Posted on April 25th, 2011 in
Breast Surgery, Plastic Surgeon, Reconstructive Surgery
Photo by Pioter Fliter, courtesy Jewish Journal
Being a young doctor may seem daunting enough, but for plastic surgeon Dr. Rania El Hativ, couple that with also being the first female in your field out of a population of more than 7.5 million.
29 year old, Dr. El Hativ is the first female Israeli plastic surgeon, according to Jewish Journal
, a distinction she finds both encouraging and a responsibility. With that comes carrying the weight of speaking for her patients and showing that plastic surgery stretches far beyond cosmetic procedures, El Hativ said.
El Hativ says the challenge of repairing traumas like burns, tumors and cleft palates, among others, is inspiring to her. As an artist, El Hativ says she is able to combine the medical with the aesthetic to help her reconstructive
One such patient was a child who was born with a cleft palate. Three months after El Hativ performed the surgery, the child returned for a check up and El Hativ said there was no evidence of the cleft palate.
“I suddenly understood what I had done for her and how her life was transformed by this surgery,” El Hativ said.
For now, as El Hativ focuses her attention on helping reconstructive patients regain something they once thought was lost, she also works to educate her community about plastic surgery.
“They don’t know that there are so many other things we can do to help change people’s lives,” El Hativ said.
Among the reconstructive surgeries
performed by plastic surgeons are also breast reconstruction
after a mastectomy and tissue expansion, which works to create excess tissue as part of a procedure.
Posted on April 18th, 2011 in
Breast Surgery, Reconstructive Surgery
Women who have undergone breast lipomodeling should not encounter any issues when submitting to a mammogram, a study by the ASPS
The study, which was published in March, examined women who had undergone breast lipomodeling as an alternative to more traditional implant-based breast augmentation
. It found that 16 months after the procedure, more than half of the women displayed no abnormalities that would cause an issue on a mammogram. Of the women who did show any abnormalities, they were minor issues like scarring or small calcifications.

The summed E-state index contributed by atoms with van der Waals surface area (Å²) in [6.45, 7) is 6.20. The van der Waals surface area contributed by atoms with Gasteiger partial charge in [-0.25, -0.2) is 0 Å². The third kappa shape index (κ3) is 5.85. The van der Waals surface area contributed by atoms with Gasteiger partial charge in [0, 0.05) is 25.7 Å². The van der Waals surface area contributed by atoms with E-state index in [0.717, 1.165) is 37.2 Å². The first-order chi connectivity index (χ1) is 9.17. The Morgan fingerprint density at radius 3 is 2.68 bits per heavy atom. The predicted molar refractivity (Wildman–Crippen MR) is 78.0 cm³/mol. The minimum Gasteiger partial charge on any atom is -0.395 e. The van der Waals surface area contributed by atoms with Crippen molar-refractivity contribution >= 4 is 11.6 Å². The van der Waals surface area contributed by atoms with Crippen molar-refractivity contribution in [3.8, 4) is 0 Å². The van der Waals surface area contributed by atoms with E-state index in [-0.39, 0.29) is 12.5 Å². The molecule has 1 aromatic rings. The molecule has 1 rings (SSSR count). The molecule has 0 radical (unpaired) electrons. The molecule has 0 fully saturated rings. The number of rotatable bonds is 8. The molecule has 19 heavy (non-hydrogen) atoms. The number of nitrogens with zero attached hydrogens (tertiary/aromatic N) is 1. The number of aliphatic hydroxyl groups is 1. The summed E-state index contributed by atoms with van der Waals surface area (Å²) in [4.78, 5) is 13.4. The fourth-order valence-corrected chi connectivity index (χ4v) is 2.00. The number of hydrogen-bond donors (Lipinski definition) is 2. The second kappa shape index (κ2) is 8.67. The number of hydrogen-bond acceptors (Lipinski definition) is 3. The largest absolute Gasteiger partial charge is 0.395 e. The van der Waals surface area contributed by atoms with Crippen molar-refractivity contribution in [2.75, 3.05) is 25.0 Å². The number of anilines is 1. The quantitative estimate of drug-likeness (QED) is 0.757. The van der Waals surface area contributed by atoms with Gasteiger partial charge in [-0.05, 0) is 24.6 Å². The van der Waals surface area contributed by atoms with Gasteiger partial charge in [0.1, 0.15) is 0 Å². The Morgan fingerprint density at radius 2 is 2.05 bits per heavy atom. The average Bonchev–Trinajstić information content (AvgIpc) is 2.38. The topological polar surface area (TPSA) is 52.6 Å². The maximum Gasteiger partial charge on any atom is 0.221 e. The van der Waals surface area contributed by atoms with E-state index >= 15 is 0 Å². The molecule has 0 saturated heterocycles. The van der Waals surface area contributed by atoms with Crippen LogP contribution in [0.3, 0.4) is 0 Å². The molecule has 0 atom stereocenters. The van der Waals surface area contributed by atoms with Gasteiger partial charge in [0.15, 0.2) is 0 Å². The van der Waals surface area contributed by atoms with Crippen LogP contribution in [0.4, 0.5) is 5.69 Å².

The study also compared mammograms for women both before and after breast lipomodeling and found no significant differences in the mammogram results.
Breast lipomodeling was originally introduced as a means for breast reconstruction
following a mastectomy. In the cosmetic procedure, your plastic surgeon would use liposuction to remove excess fatty deposits from a donor site on your body, like the hips or thighs. After it has been purified, your plastic surgeon then uses lipomodeling techniques to inject the fat into your breasts, giving them volume and improving the shape.
While the results of the ASPS study are only preliminary, they bode well for the continued adoption of breast lipomodeling in the plastic surgery breast augmentation canon.
Posted on April 11th, 2011 in
MRIs may not be as effective in detecting ruptured breast implants in women as the FDA originally thought, according to a study
published by Medical News Today.
A research team at the University of Michigan investigated the effectiveness of MRI scans in detecting breast implant ruptures and found that among women who had no symptoms, the ruptures often went undetected. For women who had experienced symptoms of a ruptured implant, such as hardening of the breast or pain, detection rate was much higher. In a mixed screening of women with and without symptoms, ruptured implants in those with symptoms were twice as likely to be detected by the MRI.
Researchers said that the average age of the ruptured implants they saw was ten years—implants are not guaranteed to last a lifetime and often need to be replaced.
Though this data may be disconcerting, the study’s authors said further research needs to be done to determine the effectiveness of detecting a ruptured implant through an MRI. They also urged that the long-term health effects of a ruptured implant need further study.
Plastic surgeons successfully use breast implants as part of breast augmentation
to increase breast size and projection as well as in breast lift
surgeries to lift sagging breasts, which may have also lost volume.
Posted on April 4th, 2011 in
An alternative to Botox and Dysport is seeing early signs of success in “freezing” away many types of forehead wrinkles, according to U.S. News
Though both Botox and Dysport are hugely popular non-surgical options for diminishing many facial lines and wrinkles, new alternatives are often being researched. This treatment, which is called cryoneuromodulation, “appears to have the same clinical efficacy and safety comparable to the existing techniques,” according to Francis Palmer, director of facial plastic surgery at the University of Southern California School of Medicine in Los Angeles, who co-authored the study.
Rather than paralyzing the underlying muscle to smooth out the wrinkle as Botox and Dysport do, this new method freezes specific nerves in the forehead using small needles. This stops the nerve from communicating with the muscle, which causes it to relax. The smoothing effect is almost immediate and lasts about as long as botulinum toxin-based methods—three to four months.
The procedure takes about 15 minutes to complete while the patient is under a local anesthetic. Patients said the level of discomfort was similar to that experienced with Botox.
Though you may want to jump at the chance to try this new wrinkle-fighting treatment, it is still in the early stages of trails and has only been tested on forehead wrinkles. In the meantime, Botox
is known to beautifully treat forehead lines, frown lines and crow’s feet.